Student Health Services
The Ohio State University

What a patient’s death taught me, and what it can teach you

Cancer Vixen

One of the very first patients I cared for as a medical student here at Ohio State was a young man with end-stage AIDS.  Since there wasn’t much to do for him medically; and since AIDS still made lots of people – including doctors – pretty antsy at the time; and since a 3rd year medical student is about as useful on the wards as a screen door is on a submarine, he quickly became “my” patient.

He and I spent a lot of time together as he succumbed to the cruel attacks being waged against his weakened immune system.  He was scared; I was scared; he was pissed off at dying with only a clueless med student for company; I was pissed off at being so useless.

So we talked.  Or rather, he talked and I listened.  It was driving me nuts to not be “doing” anything, and as his condition detioriated the stories became less and less coherent, but I discovered something pretty amazing.  It helped.  It didn’t cure him, or even forestall his death, but it helped ease his suffering in a very real way.  It’s one of the most important lessons I learned in all of my years of medical training.

That is why I am very excited to announce that Professor Jim Phelan and I are offering a new course next quarter: English 361, Narrative and Medicine.  Not only will the class fulfill an arts & humanities GEC requirement, it will allow you to explore how telling and listening to stories of illness – yours or someone else’s – can often be more helpful than any medication or surgery.  The course will also offer some distinctive views of illness and treatment and how both patients and practitioners deal with their experiences.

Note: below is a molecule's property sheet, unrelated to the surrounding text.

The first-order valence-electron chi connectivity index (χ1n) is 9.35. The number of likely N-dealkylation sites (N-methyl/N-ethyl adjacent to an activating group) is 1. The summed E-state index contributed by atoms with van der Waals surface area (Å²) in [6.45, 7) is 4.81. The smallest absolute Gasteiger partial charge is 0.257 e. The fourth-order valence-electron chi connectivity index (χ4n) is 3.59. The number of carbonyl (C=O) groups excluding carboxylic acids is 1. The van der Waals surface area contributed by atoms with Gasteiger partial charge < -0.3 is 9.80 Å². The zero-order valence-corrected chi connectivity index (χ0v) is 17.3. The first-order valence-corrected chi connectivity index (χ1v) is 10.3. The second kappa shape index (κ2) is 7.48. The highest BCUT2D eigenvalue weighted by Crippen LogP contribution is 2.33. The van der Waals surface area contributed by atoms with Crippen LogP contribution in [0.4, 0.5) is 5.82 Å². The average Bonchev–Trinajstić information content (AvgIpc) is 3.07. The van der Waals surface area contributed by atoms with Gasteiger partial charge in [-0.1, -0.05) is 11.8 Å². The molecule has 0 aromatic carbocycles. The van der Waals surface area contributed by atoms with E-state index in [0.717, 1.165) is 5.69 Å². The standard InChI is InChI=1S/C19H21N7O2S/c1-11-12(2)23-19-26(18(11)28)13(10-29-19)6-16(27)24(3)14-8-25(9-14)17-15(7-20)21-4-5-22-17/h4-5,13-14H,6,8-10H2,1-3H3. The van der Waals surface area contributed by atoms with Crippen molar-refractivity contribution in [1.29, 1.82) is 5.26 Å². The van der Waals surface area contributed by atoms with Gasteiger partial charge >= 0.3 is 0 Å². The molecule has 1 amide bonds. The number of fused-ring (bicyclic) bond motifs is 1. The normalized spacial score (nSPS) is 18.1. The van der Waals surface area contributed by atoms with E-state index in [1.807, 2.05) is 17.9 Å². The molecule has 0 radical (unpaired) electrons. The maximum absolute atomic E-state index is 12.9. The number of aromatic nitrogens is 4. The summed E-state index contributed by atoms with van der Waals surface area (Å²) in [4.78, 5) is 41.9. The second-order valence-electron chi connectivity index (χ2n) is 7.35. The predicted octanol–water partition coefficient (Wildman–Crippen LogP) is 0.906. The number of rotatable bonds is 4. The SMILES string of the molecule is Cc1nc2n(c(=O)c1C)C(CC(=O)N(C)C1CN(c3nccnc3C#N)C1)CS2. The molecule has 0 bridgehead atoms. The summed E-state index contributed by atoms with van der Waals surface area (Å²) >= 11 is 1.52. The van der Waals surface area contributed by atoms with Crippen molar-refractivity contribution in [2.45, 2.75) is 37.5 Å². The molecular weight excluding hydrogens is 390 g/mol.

It should be a great class.  Professor Phelan is a world-renowned expert in the field of Narrative Studies and a winner of the Alumni Distinguished Teaching Award.  I will bring my perspective as someone who practices both the art of medicine and the art of narrative.  We’ll investigate a range of perspectives offered by classic writers such as Tolstoy and Chekhov as well as those offered by some contemporary writers employing new narrative forms such as Marissa Marchetto in her graphic memoir Cancer Vixen

BTW, if you’re interested in hearing more about my experience with that patient, I wrote an essay about it in the Los Angeles Times a few years ago.  Or better yet – enroll in English 361!

John A. Vaughn, MD
Student Health Services
The Ohio State University

What cats can teach you about staying healthy

swapmeetdave.com